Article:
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How to improve your mental, financial well-being in 2021

We spoke with some Central Georgia experts to give you some tips on how to maintain a healthy year.

After the deaths of over 350,000 Americans, social isolation, and high unemployment rates, 2020 was an unprecedented year for many.

According to Statista, around 37% of U.S. adults reported symptoms of anxiety and depression. More than 24%of adults say the pandemic had a severe impact on their personal finances.

We spoke with some Central Georgia experts to give you some tips on how to maintain a healthy year.

Professional Counselor Heather Prunty and Financial Advisor Sherri Goss both encourage people to stay on top of their mental health and financial well-being in 2021.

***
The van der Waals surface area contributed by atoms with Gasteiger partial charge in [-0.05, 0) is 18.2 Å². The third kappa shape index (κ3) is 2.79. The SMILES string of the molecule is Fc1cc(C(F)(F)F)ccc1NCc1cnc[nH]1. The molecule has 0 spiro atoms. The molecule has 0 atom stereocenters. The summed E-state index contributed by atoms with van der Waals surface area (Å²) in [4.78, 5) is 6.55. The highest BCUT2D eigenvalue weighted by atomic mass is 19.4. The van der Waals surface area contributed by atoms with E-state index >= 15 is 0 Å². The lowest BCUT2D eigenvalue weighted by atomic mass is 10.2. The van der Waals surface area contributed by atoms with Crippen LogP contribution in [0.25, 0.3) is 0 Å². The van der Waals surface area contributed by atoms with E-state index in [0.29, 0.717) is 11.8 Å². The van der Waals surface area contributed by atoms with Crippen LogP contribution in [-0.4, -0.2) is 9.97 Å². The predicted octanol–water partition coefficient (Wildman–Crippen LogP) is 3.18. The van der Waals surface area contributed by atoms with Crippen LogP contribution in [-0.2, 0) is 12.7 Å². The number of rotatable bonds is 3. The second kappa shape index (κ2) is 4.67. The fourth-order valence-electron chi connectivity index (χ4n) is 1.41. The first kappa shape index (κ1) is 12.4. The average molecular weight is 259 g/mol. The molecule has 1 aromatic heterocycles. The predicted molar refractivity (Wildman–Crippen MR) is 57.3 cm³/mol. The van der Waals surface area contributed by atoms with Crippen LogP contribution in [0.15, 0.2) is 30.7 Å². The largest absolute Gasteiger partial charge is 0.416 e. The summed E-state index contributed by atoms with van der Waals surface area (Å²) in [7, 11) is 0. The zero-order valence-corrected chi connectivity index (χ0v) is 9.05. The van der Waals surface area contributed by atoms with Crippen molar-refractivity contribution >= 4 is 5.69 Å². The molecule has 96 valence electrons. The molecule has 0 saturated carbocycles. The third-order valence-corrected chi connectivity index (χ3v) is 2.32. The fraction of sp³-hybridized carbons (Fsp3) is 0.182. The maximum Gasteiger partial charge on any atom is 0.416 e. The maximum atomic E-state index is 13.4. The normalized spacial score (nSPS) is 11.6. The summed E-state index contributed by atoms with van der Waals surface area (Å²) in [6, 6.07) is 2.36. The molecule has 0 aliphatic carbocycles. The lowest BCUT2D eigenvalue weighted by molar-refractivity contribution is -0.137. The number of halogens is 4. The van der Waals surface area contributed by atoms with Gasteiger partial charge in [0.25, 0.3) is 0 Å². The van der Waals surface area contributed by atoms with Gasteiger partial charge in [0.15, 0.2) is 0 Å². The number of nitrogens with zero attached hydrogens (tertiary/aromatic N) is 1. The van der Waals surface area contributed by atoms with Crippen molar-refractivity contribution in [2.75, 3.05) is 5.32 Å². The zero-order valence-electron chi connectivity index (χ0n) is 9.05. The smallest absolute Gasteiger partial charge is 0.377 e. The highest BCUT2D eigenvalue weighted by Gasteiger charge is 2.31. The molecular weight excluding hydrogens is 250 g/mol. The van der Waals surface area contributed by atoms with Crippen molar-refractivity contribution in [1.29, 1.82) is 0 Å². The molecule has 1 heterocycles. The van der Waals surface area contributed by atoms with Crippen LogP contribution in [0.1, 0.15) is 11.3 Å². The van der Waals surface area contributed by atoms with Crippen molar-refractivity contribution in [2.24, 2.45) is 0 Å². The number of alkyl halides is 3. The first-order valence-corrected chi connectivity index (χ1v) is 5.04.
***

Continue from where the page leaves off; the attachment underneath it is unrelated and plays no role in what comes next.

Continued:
Prunty says keep an eye on yourself and how you're feeling.

“Moving forward into this new year, we know we can't change the past, but we can definitely set new goals,” Prunty said.

 “Checking in with yourself. How are you doing? Are you eating? Like you should? Are you getting enough rest? Is there exercise? Do you have an outlet where you can talk to someone?,” she said.

She suggests coping with your difficulties from 2020 and reading daily positive affirmations.


“Bring the good memories about either that loved one or the situation. Try their best not to pull up the bad memories or the negative situations,” she said.

Goss says spend your money wisely this year. She says you should separate your wants from needs.

“Evaluate, where did we waste money? Where do we need to make some changes? What are our goals for the year? And how can we reach them?,” Goss said.

“I really like the idea of non-essential spending being shut down, and only spending what you have to spend and putting money aside in savings,” she said.

Prunty and Goss say that goal-setting can go a long way in 2021. Both suggest writing things down in a journal.